The motto of Emily Wilson’s grandmother Esther was, “True love lives on.”   So does good writing and with The Violets of March, Sarah Jio shows that she’s a writer to watch.

Highly recommended.

Joseph Arellano

A review copy of The Violets of March was provided by the publisher.   The reviewer paid, unfortunately, for the Nook Book edition of The Best of Me.   (Spark’s novel is sometimes entertaining while one’s reading it, but the elements of the story simply don’t add up or ring true.   In retrospect, there are simply too many improbable and implausible events which precede the groaningly awful ending.)  

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Win Help! for Writers

Roy Peter Clark is vice president and senior scholar at The Poynter Institute, a highly prestigious school for journalists.   He has taught writing at every level – from schoolchildren to college students and Pulitzer Prize winners.   A writer who teaches and a teacher who writes, he has authored or edited fifteen books about writing, including Writing Tools and The Glamour of Grammar.  

In Help! for Writers: 210 Soutions to the Problems Every Writer Faces (released today), Clark presents an “owner’s manaul” for writers, outlining the seven steps of the writing process, while addressing the 21 most urgent problems that writers face.   In his engaging and entertaining style, Clark offers ten short solutions to each problem.   Out of ideas?   Read posters, billboards, and even grafitti.   Can’t bear to edit yourself?   Watch the deleted scenes of a film DVD, and ask yourself why these scenes were justifiably left on the cutting-room floor.  

Help! for Writers offers writers, new and old, young and experienced, 210 strategies for success!   Would you like to win a copy?   Thanks to the publisher (Little, Brown and Company), we’re giving 5 (five) copies away.   In order to enter this book giveaway contest, just post a comment below with your name and e-mail address, or send an e-mail message with this information to Josephsreviews@gmail.com .  (E-mail addresses will only be used to contact the winners.)   This will count as a first entry.

For a second entry, tell us exactly why you think this guidebook would be useful to you.   Is it because of the type of writing that you do?   Are you stuck in writing a novel or an article, etc.?   Let us know!  

In one way or another, we’re all writers, so this should be a useful addition to almost anyone’s library.

In order to enter this book contest, you must live in the continental U.S. or in Canada, and be able to provide a residential mailing address if you’re selected as a winner.   Books will not be shipped to a P. O. box or to a business-related address.   You have until 12:00 Midnight PST on Saturday, November 15, 2011 to submit your entry or entries, so don’t delay!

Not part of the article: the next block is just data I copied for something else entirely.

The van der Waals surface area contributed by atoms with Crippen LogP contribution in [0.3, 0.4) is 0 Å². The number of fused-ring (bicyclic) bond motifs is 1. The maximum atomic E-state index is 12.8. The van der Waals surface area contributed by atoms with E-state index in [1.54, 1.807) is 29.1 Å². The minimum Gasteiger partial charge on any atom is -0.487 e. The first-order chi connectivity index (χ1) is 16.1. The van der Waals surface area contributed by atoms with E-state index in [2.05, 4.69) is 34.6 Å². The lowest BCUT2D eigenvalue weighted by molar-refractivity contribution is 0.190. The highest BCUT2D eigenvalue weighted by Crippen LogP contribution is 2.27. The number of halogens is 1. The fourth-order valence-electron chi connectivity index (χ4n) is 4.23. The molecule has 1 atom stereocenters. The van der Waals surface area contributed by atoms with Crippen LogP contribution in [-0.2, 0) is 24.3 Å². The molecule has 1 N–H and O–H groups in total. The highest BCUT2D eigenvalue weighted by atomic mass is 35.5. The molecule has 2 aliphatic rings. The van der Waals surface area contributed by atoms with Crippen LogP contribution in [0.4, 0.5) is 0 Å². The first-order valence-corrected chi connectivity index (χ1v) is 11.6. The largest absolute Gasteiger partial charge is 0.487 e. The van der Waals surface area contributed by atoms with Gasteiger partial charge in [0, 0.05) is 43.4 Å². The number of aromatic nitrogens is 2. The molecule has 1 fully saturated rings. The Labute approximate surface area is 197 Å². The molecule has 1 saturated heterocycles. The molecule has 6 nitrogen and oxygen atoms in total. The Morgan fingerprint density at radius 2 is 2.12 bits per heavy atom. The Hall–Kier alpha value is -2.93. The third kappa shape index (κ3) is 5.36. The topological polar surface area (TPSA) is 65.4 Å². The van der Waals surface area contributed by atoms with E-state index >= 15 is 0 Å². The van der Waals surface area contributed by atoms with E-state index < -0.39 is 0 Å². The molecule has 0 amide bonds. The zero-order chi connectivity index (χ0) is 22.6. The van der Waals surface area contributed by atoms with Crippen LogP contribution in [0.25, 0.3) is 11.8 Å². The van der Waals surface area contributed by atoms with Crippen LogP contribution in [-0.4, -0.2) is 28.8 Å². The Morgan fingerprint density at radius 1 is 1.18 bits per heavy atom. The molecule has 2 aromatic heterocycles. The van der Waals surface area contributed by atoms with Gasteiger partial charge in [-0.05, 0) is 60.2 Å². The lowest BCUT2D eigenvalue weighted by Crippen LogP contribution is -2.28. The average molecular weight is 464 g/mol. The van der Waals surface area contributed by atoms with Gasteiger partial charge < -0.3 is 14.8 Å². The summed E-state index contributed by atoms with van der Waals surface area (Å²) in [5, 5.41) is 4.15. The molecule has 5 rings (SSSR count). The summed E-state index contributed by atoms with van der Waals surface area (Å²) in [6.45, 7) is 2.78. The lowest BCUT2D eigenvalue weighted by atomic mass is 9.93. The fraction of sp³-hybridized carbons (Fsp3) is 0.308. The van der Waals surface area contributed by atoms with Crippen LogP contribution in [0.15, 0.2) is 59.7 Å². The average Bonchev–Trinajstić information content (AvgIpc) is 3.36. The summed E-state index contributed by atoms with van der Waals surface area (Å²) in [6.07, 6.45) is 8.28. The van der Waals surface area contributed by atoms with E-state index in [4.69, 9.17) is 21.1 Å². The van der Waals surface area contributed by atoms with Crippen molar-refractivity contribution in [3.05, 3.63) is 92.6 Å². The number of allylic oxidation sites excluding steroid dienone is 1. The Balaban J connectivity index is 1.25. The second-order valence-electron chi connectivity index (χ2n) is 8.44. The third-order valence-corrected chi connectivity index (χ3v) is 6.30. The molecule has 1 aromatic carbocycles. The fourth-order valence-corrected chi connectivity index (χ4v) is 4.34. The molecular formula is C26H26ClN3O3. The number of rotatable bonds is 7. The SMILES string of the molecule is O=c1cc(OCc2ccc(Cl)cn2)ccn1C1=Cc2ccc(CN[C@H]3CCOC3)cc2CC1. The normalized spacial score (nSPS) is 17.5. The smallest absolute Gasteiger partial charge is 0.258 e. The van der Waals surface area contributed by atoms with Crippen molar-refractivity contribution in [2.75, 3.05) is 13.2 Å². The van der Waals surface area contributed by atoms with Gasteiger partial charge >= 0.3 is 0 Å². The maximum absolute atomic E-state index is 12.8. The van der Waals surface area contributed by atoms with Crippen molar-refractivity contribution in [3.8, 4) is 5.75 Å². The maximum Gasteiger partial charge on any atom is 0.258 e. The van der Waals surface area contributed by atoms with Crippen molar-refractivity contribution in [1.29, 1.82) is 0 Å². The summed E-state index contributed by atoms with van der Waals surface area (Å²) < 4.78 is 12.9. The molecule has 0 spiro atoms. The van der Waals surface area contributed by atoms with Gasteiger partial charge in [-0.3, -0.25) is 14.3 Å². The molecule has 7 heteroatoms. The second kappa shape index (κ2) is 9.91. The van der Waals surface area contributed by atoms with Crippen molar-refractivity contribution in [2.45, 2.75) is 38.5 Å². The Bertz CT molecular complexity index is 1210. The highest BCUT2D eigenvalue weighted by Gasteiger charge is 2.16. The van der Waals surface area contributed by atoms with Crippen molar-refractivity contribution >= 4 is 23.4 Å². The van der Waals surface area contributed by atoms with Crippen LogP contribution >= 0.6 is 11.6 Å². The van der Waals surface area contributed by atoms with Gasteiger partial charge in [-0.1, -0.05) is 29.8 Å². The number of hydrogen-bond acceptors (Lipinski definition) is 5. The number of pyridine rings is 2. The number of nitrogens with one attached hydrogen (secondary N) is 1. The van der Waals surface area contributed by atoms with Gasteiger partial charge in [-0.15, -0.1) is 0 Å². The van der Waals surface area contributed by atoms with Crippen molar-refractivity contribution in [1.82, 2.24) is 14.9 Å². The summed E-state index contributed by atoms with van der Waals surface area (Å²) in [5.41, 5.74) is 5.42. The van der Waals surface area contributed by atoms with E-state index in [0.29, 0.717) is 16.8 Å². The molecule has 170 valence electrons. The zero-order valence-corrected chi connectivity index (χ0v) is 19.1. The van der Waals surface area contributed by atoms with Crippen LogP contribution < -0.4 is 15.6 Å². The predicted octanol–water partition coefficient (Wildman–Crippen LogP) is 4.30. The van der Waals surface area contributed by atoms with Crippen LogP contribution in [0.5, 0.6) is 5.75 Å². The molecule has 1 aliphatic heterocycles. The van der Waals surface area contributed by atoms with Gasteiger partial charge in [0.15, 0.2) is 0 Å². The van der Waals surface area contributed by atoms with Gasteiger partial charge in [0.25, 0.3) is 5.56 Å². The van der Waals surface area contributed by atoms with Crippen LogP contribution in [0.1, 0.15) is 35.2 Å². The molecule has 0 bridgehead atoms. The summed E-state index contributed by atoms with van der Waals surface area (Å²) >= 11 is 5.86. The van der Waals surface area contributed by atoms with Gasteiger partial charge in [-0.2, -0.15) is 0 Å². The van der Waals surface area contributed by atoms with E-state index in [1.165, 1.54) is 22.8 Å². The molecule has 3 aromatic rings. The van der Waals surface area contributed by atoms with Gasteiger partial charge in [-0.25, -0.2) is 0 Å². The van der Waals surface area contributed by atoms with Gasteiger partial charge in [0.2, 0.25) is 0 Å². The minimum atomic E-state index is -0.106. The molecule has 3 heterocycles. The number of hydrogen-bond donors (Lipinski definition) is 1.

We reserve the right to change the contest rules, or submission deadline, at any point, so it’s best to enter early…   We may choose the winners at random, or simply select five early entrants; you never know.   This is it for the “complex” contest rules.   

Good luck and good reading!  

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This Diamond Ring

Death of a Chimney Sweep, A Hamish Macbeth Mystery by M.C. Beaton (Grand Central Publishing, $24.99, 256 pages)

Surprise!   A wicked sense of humor runs throughout this 26th mystery novel written by M.C. Beaton.   There are plenty of red herrings and portents of things to come as the plot wends its way through the Scottish moors and into the big city of Glasgow.   Country Police Constable Hamish Macbeth lumbers along at his own pace trying to solve the murders of a retired military officer who was out for a walk on the moors and a local fellow, the sweep who was cleaning the chimney at the officer’s home.

The trail to the solution is littered with corpses, most of which belonged to people who deserved what happened to them.   No spoiler alert is needed here as Beaton’s book titles are indicative of mayhem and murder.   This meandering plot is, in the end, tied up neater than an Elfa storage solution from The Container Store.   The pieces interlock and hold together well.

The military man left behind a timid mouse of a wife.   Milly, his widow, appears to be quite shy and yet she manages to win the hearts and engagement rings of a couple of fellows not long after her husband’s demise.   Her husband, Captain Henry Davenport, had engaged in a bit of fraud that brought in scads of money from unwitting investors eager to make a killing.   The search for the whereabouts of the money fuels the killing spree.

Constable Macbeth is a clever redhead who cherishes his freedom and the quiet solitude of a secret fishing spot.   He has little time for fishing as he, a past fiance, a former girlfriend and his pets spend much time and energy trying to cut short the killing spree that results from Davenport’s fraud.   Beaton goes in for a bit of exotica as Macbeth’s cat is no ordinary kitty.   No sir!   Sonsie is a wildcat!

If you’re not familiar with this author, as is the case with this reviewer, be comforted in the knowledge that there’s more – lots more – where this came from.

Well recommended.

Ruta Arellano

A review copy was provided by the publisher.

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An Unflappable Giveaway